If you buy shed felt that is torch-on, you don’t actually need to use a blow torch, unless you want to, have one, and know what you’re doing. The same shed felt can be applied without a blow torch and you can cut off any excess polyurethane that you’d normally burn off, with a good pair of scissors.   

  • A Hook Blade
  • A level or straight edge and marking pen
  • 15-18 mm galvanized clout nails, although measure to be sure of size
  • Temporary nails
  • Shed felt adhesive
  • Polyester based shed felt
  • Fence boards for trim

Prepare Shed Felt 

Now that you have your shed felt and shed measurements use the marking pen and level and mark on the felt were you need to cut. It’s a good idea to mark one side of the felt then the opposite side and use the level or straight edge to make a line. Alternatively, just mark it on both sides, place the straight edge to make a nice straight line connecting the markings, and use your hook blade to cut. 

Roll it back up and it’s ready to be placed on the roof. 

Lay And Nail The Shed Felt 

roll shed felt onto roof

Grab your ladder and a pocket full of temporary nails, then lay the shed felt on the roof. You can use temporary nails to keep it in place. Once it’s laid out squarely and the overhangs have enough felt, hammer in the galvanized clout nails 6 inches apart all the way across the higher half first, then the bottom. You’ll be nailing on both ends.  

Once this is done, nail down the sides 6 inches apart. 

Nail or Cut and Fold the Corners

The corners will make a triangle fold on the ends which needs to be adjusted to cover the corner of the roof. This can be handled in 2 ways. Either you can cut the felt on one side with the hook blade then fold it over and nail it. Or you can bend the whole triangle piece to one side and nail it. 

A warm sunny day will make the shed felt easier to bend whereas a cold day will make it harder and you may need to cut it instead. 

Add Capping Piece to a Pitched Roof

The final area to cover is the peak of the pitched roof. If you have a flat roof, just skip this step. 

Measure the length of the pitch and add 10 cm to each side. Mark and cut the felt in the same fashion as the side pieces. Apply the capping piece making sure to cover the vertical nails from the side pieces. 

Use Roofing Felt Adhesive To Seal Joints

Apply roofing felt adhesive to seal the joints where the capping meets the sides. This also protects from moisture. Use a brush to apply a thick coat of adhesive. The felt will self-seal around the nails, so you don’t need to do anything with them.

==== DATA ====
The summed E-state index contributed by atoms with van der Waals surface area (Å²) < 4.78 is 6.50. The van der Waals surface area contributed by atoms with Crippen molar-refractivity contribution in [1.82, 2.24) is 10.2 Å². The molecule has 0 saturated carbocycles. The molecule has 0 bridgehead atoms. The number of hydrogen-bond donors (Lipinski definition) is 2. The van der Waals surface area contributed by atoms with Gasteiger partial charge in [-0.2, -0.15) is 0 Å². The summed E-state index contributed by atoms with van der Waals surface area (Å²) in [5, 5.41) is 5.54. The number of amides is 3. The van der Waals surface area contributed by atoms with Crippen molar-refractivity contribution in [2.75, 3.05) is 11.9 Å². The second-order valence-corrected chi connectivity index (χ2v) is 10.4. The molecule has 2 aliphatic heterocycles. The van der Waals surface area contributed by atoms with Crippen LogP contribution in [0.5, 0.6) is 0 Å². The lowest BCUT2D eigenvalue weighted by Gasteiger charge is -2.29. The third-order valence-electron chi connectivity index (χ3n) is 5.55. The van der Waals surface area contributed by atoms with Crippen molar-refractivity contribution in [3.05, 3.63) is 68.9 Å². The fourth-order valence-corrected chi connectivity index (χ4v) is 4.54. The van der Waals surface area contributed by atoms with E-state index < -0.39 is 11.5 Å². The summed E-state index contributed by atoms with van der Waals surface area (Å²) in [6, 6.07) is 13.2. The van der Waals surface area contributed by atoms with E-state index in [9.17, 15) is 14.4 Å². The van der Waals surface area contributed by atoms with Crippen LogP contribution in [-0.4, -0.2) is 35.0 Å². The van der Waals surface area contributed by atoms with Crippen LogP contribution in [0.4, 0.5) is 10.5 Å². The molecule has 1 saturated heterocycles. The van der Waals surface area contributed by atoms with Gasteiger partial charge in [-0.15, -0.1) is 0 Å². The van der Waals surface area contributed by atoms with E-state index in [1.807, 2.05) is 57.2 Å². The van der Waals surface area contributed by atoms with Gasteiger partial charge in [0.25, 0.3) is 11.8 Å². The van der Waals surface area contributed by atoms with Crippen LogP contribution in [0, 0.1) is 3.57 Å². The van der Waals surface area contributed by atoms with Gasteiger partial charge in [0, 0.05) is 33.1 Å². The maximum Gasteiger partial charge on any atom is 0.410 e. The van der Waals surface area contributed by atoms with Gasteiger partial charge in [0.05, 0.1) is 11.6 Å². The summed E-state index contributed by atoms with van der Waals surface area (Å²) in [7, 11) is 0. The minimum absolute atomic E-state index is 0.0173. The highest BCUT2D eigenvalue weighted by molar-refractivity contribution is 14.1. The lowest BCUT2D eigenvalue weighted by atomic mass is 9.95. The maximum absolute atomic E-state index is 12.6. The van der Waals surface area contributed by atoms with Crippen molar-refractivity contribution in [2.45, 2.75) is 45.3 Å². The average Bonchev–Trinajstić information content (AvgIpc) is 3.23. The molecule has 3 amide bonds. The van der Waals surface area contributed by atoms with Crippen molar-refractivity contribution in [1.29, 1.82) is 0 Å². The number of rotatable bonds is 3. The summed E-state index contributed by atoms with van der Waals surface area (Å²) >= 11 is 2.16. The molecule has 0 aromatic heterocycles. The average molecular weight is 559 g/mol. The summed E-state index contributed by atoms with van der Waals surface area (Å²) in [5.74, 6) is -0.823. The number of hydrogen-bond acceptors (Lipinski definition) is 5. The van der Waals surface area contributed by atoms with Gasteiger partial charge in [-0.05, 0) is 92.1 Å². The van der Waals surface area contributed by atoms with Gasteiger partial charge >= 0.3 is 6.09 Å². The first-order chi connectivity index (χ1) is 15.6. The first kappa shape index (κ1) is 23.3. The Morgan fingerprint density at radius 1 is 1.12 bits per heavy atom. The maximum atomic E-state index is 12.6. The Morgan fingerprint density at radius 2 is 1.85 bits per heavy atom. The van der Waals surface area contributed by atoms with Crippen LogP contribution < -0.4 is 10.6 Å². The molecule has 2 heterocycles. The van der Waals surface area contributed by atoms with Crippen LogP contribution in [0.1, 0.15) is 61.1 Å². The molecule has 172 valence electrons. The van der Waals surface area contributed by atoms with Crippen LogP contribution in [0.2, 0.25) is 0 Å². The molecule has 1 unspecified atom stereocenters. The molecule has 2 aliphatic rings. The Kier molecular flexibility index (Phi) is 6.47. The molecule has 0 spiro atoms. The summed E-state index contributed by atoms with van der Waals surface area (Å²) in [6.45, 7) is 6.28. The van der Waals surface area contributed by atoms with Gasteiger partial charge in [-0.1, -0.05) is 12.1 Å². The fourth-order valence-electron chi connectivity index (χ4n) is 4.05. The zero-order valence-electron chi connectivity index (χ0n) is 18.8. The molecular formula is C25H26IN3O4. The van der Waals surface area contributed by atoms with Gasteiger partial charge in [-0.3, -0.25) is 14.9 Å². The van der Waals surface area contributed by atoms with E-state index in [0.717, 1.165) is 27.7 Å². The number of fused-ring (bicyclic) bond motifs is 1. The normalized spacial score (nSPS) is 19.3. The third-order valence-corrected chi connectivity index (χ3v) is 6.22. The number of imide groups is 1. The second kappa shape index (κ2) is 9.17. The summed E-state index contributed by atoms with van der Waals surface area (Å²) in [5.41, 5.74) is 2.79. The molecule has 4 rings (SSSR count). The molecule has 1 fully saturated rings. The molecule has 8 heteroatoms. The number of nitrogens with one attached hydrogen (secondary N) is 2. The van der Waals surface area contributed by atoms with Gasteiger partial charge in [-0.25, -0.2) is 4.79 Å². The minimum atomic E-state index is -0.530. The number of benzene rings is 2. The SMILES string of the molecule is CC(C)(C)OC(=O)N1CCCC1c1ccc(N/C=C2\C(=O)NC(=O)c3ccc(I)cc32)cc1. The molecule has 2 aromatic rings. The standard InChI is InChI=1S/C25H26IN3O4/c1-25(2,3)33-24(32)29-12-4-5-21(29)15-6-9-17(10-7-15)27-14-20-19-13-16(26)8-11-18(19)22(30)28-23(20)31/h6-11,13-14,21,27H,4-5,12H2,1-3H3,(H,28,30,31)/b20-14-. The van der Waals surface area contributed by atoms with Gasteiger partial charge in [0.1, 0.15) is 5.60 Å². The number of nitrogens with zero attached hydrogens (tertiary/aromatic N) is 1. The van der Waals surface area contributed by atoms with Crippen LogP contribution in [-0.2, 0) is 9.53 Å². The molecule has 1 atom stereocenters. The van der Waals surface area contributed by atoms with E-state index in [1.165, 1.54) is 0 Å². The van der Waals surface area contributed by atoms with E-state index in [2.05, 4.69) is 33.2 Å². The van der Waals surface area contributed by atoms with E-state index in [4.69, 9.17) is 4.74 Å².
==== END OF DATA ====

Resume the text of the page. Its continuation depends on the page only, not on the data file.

Trim off Excess and Remove Temporary Nails

Use good quality scissors to trim off any excess polythene backing. Inspect for temporary nails and remove them. 

Nail on Trim

Nail on trim boards and you’re done. 

What Is Shed Felt Adhesive

Shed felt adhesive is a bituminous paint used to secure shed felt to a wood roof in order to protect it from moisture. It is applied in thick layers instead of self-adhesive backing 

Applying shed felt adhesive is fairly straightforward. Follow the manufacturer recommendation, but most require using only a brush and allowing the roof to dry to the felt. It should be kept dry, so cover with plastic if rain is expected.

Do You Need Adhesive For Shed Felt?

Placing shed felt onto a wooden roof does not require adhesive, but it is recommended to increase adhesion of the shed felt to the roof. It will improve moisture-resistance, adhesion, and weatherproofing of the shed which prevents rot and damage. 

What Can I Use Instead of Shed Felt?

There are a few alternatives to shed felt, but most don’t last as long as the professional grade heavy duty shed felt we have discussed. 

Alternatives to shed felt include tar paper, organic roofing felt, fiberglass fleece, EDPM, rubber asphalt underlay, TPO, and waterproof ice and rain guare, or peel and stick, can be used. 

Tar paper is made from cellulose fibers, glass fibers, or polyester fleece and acts as weatherproofing and a vapor barrier on the roof. 

Organic roofing felt uses fibers from rages that are soaked in asphalt to make it waterproof. 

Fiberglass fleece felt is considered one of the strongest and most long lasting roofing felts in the industry. 

EDPM (Ethylene Propylene Diene Monomer) is a type of singly-ply synthetic rubber roofing cover membrane. 

Rubber Asphalt Underlay is more expensive than EDPM roofs. It has a higher percentage of asphalt, polyethylene, and polyester which makes it more resistant and durable and withstands heat better making it a good choice for metal and shingle roofs. 

Thermoplastic polyolefin (TPO) is a very popular type of single-ply membrane roofing.  It’s most commonly used in commercial buildings. 

Waterproof ice and rain guard, otherwise known as peel and stick, is preferred in areas of severe ice and moisture. The modified bitumen adhesive back has a peel-off release film which is removed and the membrane is applied directly to the roof. This makes it watertight and seals nails.